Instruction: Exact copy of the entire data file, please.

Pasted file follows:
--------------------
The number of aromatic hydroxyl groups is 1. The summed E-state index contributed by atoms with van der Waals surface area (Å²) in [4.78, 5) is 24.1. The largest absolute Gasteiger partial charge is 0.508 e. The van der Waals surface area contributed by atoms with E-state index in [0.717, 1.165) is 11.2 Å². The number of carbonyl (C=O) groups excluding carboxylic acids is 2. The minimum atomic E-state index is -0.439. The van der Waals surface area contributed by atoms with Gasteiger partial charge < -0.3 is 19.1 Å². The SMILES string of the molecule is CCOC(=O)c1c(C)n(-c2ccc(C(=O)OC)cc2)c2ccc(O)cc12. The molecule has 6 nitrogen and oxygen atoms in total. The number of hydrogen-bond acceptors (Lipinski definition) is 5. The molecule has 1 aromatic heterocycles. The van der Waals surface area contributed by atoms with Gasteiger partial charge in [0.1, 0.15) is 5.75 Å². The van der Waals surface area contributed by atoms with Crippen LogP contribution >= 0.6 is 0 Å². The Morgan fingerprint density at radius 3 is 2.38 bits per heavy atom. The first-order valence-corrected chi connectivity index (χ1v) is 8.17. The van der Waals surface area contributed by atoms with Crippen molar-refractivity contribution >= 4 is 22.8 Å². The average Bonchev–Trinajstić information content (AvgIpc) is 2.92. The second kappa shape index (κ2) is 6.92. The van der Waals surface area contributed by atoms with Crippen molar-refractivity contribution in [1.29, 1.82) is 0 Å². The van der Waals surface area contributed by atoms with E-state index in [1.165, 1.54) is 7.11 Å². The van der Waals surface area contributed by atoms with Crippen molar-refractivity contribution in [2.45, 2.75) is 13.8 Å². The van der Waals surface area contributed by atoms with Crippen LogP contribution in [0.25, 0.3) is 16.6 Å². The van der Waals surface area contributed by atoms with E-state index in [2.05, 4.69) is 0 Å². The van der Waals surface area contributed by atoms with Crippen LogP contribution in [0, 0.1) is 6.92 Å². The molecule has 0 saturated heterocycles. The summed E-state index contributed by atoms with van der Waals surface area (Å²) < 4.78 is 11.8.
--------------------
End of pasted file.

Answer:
The number of aromatic hydroxyl groups is 1. The summed E-state index contributed by atoms with van der Waals surface area (Å²) in [4.78, 5) is 24.1. The largest absolute Gasteiger partial charge is 0.508 e. The van der Waals surface area contributed by atoms with E-state index in [0.717, 1.165) is 11.2 Å². The number of carbonyl (C=O) groups excluding carboxylic acids is 2. The minimum atomic E-state index is -0.439. The van der Waals surface area contributed by atoms with Gasteiger partial charge < -0.3 is 19.1 Å². The SMILES string of the molecule is CCOC(=O)c1c(C)n(-c2ccc(C(=O)OC)cc2)c2ccc(O)cc12. The molecule has 6 nitrogen and oxygen atoms in total. The number of hydrogen-bond acceptors (Lipinski definition) is 5. The molecule has 1 aromatic heterocycles. The van der Waals surface area contributed by atoms with Gasteiger partial charge in [0.1, 0.15) is 5.75 Å². The van der Waals surface area contributed by atoms with Crippen LogP contribution >= 0.6 is 0 Å². The Morgan fingerprint density at radius 3 is 2.38 bits per heavy atom. The first-order valence-corrected chi connectivity index (χ1v) is 8.17. The van der Waals surface area contributed by atoms with Crippen molar-refractivity contribution >= 4 is 22.8 Å². The average Bonchev–Trinajstić information content (AvgIpc) is 2.92. The second kappa shape index (κ2) is 6.92. The van der Waals surface area contributed by atoms with Crippen molar-refractivity contribution in [1.29, 1.82) is 0 Å². The van der Waals surface area contributed by atoms with E-state index in [1.165, 1.54) is 7.11 Å². The van der Waals surface area contributed by atoms with Crippen molar-refractivity contribution in [2.45, 2.75) is 13.8 Å². The van der Waals surface area contributed by atoms with Crippen LogP contribution in [0.25, 0.3) is 16.6 Å². The van der Waals surface area contributed by atoms with E-state index in [2.05, 4.69) is 0 Å². The van der Waals surface area contributed by atoms with Crippen LogP contribution in [0, 0.1) is 6.92 Å². The molecule has 0 saturated heterocycles. The summed E-state index contributed by atoms with van der Waals surface area (Å²) < 4.78 is 11.8.